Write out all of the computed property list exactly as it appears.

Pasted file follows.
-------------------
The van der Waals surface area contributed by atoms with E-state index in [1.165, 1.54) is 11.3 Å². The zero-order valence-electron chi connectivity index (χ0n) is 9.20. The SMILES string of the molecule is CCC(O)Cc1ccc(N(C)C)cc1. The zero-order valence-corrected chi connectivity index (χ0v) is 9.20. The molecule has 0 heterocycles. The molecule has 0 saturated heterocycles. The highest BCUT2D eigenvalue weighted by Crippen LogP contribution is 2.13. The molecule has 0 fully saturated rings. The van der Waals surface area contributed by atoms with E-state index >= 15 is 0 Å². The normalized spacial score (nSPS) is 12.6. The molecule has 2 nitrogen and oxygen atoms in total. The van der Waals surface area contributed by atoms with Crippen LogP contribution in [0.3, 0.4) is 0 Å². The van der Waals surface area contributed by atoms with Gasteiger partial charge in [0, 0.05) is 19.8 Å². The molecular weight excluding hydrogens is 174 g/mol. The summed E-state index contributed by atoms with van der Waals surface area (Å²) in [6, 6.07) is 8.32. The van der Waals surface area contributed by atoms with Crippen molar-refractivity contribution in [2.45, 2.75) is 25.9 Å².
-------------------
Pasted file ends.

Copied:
The van der Waals surface area contributed by atoms with E-state index in [1.165, 1.54) is 11.3 Å². The zero-order valence-electron chi connectivity index (χ0n) is 9.20. The SMILES string of the molecule is CCC(O)Cc1ccc(N(C)C)cc1. The zero-order valence-corrected chi connectivity index (χ0v) is 9.20. The molecule has 0 heterocycles. The molecule has 0 saturated heterocycles. The highest BCUT2D eigenvalue weighted by Crippen LogP contribution is 2.13. The molecule has 0 fully saturated rings. The van der Waals surface area contributed by atoms with E-state index >= 15 is 0 Å². The normalized spacial score (nSPS) is 12.6. The molecule has 2 nitrogen and oxygen atoms in total. The van der Waals surface area contributed by atoms with Crippen LogP contribution in [0.3, 0.4) is 0 Å². The van der Waals surface area contributed by atoms with Gasteiger partial charge in [0, 0.05) is 19.8 Å². The molecular weight excluding hydrogens is 174 g/mol. The summed E-state index contributed by atoms with van der Waals surface area (Å²) in [6, 6.07) is 8.32. The van der Waals surface area contributed by atoms with Crippen molar-refractivity contribution in [2.45, 2.75) is 25.9 Å².